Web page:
Fisker Automotive Turns to Advertising in Wake of PR Woes
Luxury car brand Fisker bought considerable real estate in Friday's Wall Street Journal to advertise Karma, its $100,000 hybrid plug-in sports sedan. The automaker said the ads are an attempt to tell its story, rather than a defensive response to a series of public-relations woes since its introduction -- from recalls and embarrassing reviews to political criticism.
The print-only buy is actually a series of four quarter-page ads followed by a full-page one, created by eMaxx Partners and Minneapolis agency Mono, both of which began working with Fisker in recent months. Tim Blett, founder of eMaxx called the ads a "prelude" and a "sneak peek of the brand voice" to a larger global marketing campaign launching late-summer that will include a mix of media, but the focus will not be on TV.
"History will tell you that the new path is often the most difficult. Discovery, far more work than settling. But history will also tell you there are always a few who simply don't care," the full-page ad said. "They don't care that pushing forward is 4,000 times harder than being pulled along," it continued.
The ad copy continues: "Because the doubters aren't the builders. The critics are never the creators. And the skeptics, rarely the inventors. ... When we set out to redefine and reshape how the world thinks about cars, we knew it wouldn't be easy. And despite our many firsts, accomplishments and accolades, it hasn't been. But that 's alright. Building the future never is ."
Michael Hart, co-founder at Mono, said that although the car has been out since December, the Wall Street Journal ads are a way to introduce the car to its target audience. Mr. Hart said that the technology Fisker uses is innovative and "an amazing achievement." The technology makes Karma essentially an electric car with a range extender--it can drive a limited number of miles on electric, then the driver can switch to the gas engine.
The company has had its share of criticism. Fisker, founded in 2007 by namesake auto man Henrik Fisker, has issued a couple of recalls: 240 Karmas were recalled due to faulty batteries late last year and another 19 were recalled earlier this month because of hose clamps that might leak coolant onto the battery -- basically, a fire hazard. The company has said that the issue came from defective parts from its suppliers, but acknowledges that it was the Fisker brand at the end of the day.
Fisker also faced some PR headaches when the demo model Consumer Reports was driving broke down in what the magazine called "the first time in memory that we have had a car that is undriveable before it has finished our check-in process." The Consumer Reports piece prompted a number of complaints from other Fisker drivers. On the other hand, Motor Trend gave the car a mostly positive review, though it did mention a number of hiccups in the preproduction car.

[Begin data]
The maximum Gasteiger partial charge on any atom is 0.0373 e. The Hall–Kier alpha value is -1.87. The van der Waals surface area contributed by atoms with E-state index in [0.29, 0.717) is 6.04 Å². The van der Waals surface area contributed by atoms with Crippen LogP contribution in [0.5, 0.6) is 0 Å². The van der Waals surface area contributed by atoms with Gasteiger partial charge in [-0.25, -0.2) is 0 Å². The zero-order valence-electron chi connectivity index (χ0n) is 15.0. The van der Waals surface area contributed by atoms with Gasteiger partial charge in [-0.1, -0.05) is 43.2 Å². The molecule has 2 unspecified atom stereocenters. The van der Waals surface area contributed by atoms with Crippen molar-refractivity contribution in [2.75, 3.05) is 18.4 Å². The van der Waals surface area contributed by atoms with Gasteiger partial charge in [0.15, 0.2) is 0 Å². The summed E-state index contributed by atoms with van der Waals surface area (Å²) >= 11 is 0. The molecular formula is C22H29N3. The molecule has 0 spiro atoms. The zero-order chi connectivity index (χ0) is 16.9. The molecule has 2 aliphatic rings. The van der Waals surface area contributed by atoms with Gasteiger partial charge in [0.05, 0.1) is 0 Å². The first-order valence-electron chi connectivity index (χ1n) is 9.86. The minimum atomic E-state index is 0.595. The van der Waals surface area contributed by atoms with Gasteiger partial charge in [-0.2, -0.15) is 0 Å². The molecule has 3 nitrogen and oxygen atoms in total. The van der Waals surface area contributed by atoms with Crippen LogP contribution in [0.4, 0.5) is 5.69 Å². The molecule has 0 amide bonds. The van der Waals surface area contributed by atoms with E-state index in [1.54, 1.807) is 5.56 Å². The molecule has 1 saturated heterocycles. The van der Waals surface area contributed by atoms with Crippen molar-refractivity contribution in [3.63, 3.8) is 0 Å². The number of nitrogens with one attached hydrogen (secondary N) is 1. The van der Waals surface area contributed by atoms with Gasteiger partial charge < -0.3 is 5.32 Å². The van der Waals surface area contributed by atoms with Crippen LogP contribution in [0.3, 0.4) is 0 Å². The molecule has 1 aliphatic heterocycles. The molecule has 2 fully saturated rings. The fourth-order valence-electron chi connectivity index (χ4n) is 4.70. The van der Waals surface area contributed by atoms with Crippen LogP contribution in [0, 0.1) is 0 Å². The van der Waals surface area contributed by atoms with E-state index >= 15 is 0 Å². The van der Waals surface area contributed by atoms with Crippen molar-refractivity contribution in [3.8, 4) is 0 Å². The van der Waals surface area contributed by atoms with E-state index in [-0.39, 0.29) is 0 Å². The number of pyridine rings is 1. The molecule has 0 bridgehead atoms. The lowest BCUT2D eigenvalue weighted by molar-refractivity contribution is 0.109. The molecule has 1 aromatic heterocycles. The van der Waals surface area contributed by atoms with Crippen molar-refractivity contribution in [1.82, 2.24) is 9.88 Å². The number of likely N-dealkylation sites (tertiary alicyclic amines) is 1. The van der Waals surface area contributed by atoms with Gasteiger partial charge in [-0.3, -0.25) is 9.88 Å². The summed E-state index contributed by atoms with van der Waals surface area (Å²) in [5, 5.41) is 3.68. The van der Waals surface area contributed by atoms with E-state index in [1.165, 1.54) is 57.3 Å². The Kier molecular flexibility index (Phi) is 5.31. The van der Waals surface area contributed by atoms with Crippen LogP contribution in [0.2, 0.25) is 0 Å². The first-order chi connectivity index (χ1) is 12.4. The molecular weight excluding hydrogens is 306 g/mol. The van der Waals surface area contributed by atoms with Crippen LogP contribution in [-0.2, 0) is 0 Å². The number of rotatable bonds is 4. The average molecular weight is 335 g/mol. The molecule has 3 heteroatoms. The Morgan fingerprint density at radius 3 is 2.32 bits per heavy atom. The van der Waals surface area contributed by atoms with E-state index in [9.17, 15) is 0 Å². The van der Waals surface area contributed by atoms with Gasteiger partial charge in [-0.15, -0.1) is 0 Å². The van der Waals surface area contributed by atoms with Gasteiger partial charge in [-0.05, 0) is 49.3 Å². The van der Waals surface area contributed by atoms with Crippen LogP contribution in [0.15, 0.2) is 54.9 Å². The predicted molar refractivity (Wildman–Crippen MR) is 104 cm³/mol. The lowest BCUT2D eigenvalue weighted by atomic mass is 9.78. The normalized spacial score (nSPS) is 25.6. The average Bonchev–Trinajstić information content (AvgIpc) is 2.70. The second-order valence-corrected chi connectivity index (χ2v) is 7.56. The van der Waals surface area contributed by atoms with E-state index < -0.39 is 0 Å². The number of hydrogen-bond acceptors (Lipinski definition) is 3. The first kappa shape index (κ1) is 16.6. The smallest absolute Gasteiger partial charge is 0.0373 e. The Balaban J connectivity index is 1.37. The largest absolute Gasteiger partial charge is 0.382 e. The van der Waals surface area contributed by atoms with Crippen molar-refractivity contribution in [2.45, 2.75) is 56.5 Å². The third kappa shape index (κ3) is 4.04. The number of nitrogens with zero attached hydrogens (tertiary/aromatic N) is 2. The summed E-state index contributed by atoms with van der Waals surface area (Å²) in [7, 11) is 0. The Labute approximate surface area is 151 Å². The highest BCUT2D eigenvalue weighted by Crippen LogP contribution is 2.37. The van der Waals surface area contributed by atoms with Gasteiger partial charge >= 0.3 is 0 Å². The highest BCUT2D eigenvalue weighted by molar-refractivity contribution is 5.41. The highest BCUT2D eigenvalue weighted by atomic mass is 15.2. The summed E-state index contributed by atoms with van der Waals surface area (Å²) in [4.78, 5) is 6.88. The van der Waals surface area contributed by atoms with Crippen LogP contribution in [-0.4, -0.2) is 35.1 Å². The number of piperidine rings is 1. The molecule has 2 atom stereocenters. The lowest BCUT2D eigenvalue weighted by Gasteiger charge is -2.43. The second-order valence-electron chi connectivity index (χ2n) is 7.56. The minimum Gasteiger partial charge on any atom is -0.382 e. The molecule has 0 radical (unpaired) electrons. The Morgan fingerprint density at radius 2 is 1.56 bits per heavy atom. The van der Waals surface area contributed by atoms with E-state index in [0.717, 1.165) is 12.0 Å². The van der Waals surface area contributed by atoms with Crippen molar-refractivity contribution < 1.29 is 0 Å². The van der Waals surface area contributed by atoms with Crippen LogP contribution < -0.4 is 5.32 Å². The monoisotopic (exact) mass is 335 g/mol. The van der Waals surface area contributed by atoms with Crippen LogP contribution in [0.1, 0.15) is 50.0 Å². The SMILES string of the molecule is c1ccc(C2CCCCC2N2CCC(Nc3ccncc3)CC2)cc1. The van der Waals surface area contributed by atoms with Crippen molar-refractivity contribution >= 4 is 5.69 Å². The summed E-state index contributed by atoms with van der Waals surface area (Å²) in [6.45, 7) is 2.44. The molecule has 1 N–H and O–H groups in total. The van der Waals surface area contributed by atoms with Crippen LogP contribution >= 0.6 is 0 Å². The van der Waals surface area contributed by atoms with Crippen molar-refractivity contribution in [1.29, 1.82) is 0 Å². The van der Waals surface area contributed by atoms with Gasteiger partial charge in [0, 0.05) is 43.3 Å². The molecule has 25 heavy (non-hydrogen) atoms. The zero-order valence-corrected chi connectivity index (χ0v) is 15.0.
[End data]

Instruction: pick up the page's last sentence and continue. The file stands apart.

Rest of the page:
Fisker and the Obama administration have been criticized for a $529 million governmental loan from the Department of Energy's 2009 Advanced Technologies Vehicle Manufacturing Loan Program to Fisker. (Tesla, another luxury carmaker, was also granted a loan.) The loan brought up comparisons to the ill-fated Solyndra, a solar company that was granted a half-billion dollar loan by the Department of Energy in 2009, but ultimately shuttered after bankruptcy.
Roger Ormisher, director of global PR for Fisker, said that the ads are not a reaction to the bad PR, but more of a way for the company to tell the story of its journey, particularly that it's difficult to bring new technology to market. "The ads are about celebrating the achievement of bringing a new car company to market during one of the worst economic downturns ever," while acknowledging that it isn't easy, he said. He added that "there are always critics and skeptics of any new project, especially one that 's been in the political spotlight. But this is underlining what we achieved."
Karma, which is the only Fisker car on the market (although the Atlantic was announced earlier this year and is expected to come out in the next couple years), has sold 1,000 units in the first quarter, tallying $100 million in sales.
As for the relationship between Mono and eMaxx, Mr. Blett described eMaxx, which began working with Fisker in February, as a sort of general contractor that works directly with clients to develop marketing strategy and help the carmaker choose agencies to suit its needs. Mono, which started working with the brand in May, is essentially the lead creative agency, but more agency relationships are expected to be forged this year.